Old School Freight Train – Gone to the dog
Judging Old School Freight Train by their name is a bit hazardous. Clubs have booked them anticipating a hip-hop band; old-time music heads might expect a rough and roaring take on blues and fiddle tunes. Instead, this quintet comes on as unhurried, smartly groomed, and as eclectic as an upscale dinner train to Manhattan.
The band was started in Williamsburg, Virginia, by three college friends — Pete Frostic (mandolin and mandocello), Jesse Harper (lead vocals, guitar and percussion), and Ben Krakauer (banjo) — and solidified with the addition of bassist Darrell Muller and fiddler Nate Leath. Its members are young, ranging in age between 21 and 28; a sense of self-discovery and self-definition predominates Run, their new album on David Grisman’s Acoustic Disc label. The band gives the open-ended, improvisational Dawg music of Grisman (who also produced the disc) a contemporary soul feel, owing in large part to Harper’s smooth, uptown vocals and a supple but energetic rhythm section.
“We were a lot more bluegrassy,” Frostic says of the band’s earliest efforts. “We hadn’t realized what we were supposed to sound like yet. I laugh now, because there are only two songs from our first album that I could play now. We just couldn’t pull that off. We didn’t sound like we were from Kentucky. We were just imitating bluegrass and we couldn’t cover up who we were. You take our first record, compared to a real bluegrass band, and we’d get blown out of the water.”
Cut live over the course of three days, Run moves between sometimes playful, sometimes sober originals and graceful Celtic-or-Latin-flavored instrumentals (one of which stretches to nearly eight minutes). “I had some anxieties about the record,” Frostic says. “It’s not perfect; there are mistakes all over it. But that’s the way it feels; that’s how we sound when we play. That rough edge is something David wanted to incorporate — to just play and let it be.”
Two covers on Run, Stevie Wonder’s “Superstitious” and Randy Newman’s “Louisiana 1927” — which Harper sings as if strung out on morphine, in part because he was suffering from food poisoning and heavily medicated for the session — clarify that the band’s heart is not in bluegrass or old-time, but in pop music. That’s underscored by their participation in CMH Records’ Pickin’ On series of bluegrass instrumental tribute albums; they’ve worked on volumes dedicated to Wilco, Radiohead, Coldplay, Ben Harper, John Mayer, and Air.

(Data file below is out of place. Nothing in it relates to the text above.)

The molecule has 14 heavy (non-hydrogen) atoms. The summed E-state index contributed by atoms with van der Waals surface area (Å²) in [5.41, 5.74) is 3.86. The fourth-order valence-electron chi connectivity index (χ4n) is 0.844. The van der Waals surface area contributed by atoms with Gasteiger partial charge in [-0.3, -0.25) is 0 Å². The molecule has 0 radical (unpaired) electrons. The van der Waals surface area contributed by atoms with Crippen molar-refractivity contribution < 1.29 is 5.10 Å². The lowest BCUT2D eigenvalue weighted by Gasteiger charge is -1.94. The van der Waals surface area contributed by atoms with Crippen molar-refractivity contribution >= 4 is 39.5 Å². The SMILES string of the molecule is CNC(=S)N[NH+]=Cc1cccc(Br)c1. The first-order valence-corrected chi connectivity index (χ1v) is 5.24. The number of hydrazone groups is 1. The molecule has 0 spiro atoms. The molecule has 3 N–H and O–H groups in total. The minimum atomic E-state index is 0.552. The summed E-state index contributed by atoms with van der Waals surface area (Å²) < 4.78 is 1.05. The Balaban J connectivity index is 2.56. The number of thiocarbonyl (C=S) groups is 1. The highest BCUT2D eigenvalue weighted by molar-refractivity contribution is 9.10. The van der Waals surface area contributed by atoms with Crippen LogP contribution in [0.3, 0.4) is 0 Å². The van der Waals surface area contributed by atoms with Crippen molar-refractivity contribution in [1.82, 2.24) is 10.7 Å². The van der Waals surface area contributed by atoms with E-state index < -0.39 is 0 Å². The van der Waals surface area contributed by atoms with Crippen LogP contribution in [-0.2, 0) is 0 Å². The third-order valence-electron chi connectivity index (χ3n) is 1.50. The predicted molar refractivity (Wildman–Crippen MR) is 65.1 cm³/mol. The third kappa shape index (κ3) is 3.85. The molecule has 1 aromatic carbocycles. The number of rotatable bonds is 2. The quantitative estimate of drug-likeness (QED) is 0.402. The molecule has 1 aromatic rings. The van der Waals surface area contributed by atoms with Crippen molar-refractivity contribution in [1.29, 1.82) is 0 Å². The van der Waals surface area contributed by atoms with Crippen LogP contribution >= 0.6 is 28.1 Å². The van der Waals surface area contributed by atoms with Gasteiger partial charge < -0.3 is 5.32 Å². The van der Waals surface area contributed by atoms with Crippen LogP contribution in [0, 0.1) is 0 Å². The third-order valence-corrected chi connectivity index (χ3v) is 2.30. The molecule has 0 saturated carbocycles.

Old School Freight Train has no true leader. Emphasizing ensemble arrangements onstage and on record, the band composes separately, though the wry fantasy “Drama Queen” on Run points toward a more demanding collaborative approach.
“Ben gave me a picture from The New Yorker,” Harper explains, “and said, ‘Write about this.’ That’s the only time I’ve ever done anything like that. When I write, I’m usually at home, and the music happens pretty easily, but the words are always the hard part. Maybe we should write together more, just as an exercise, but it takes a lot of patience.”
Before meeting Grisman, the band gigged around Williamsburg and Charlottesville, Virginia (which now serves as a home base), playing where and whenever they could. Harper and Krakauer put on Hawaiian shirts and played bluegrass as roving minstrels for tourists on Virginia Beach, and the group has somehow survived an absurd run of college bars and frat parties.
“Half the time,” Harper says, “I’d end up thinking, ‘I can’t believe we just played that gig,’ when the crowd is yelling, and you’re trying to do something with a lot going on, a lot of changes and dynamic shifts. We played a frat party once at Washington & Lee. The brothers came dressed as confederate soldiers, the girls were debutantes. They had a big pig roast, people screaming and running around, and then a mock civil war battle. Our fiddle player busted into ‘Dixie’, we made it through one chorus then threw our stuff in the van and got out.”
Through their association with Grisman — the band is touring this summer as his opener and backing group — they’ve left that grind behind. All five members teach music in the Charlottesville area, picking up the same mentoring role that Grisman has served to their own growth.
“Even as a mandolin player, I never felt I had to impress him,” Frostic says of Grisman. “It wasn’t like I was trying out for his team; he was on our team. He was definitely a huge influence, but by the time we recorded the album, I had figured out my own style. Sometimes I’d say, ‘Hey Dawg, what would you do on this song?’ and he’d always have something amazing to offer.”
“I was going to go to medical school until I heard Dawg ’90,” Harper says of Grisman’s Grammy-nominated 1990 disc. “Once you get past the nervousness, it’s just fun to play with him. Imagine you’re a kid who loves baseball and you get to play catch with Mickey Mantle.”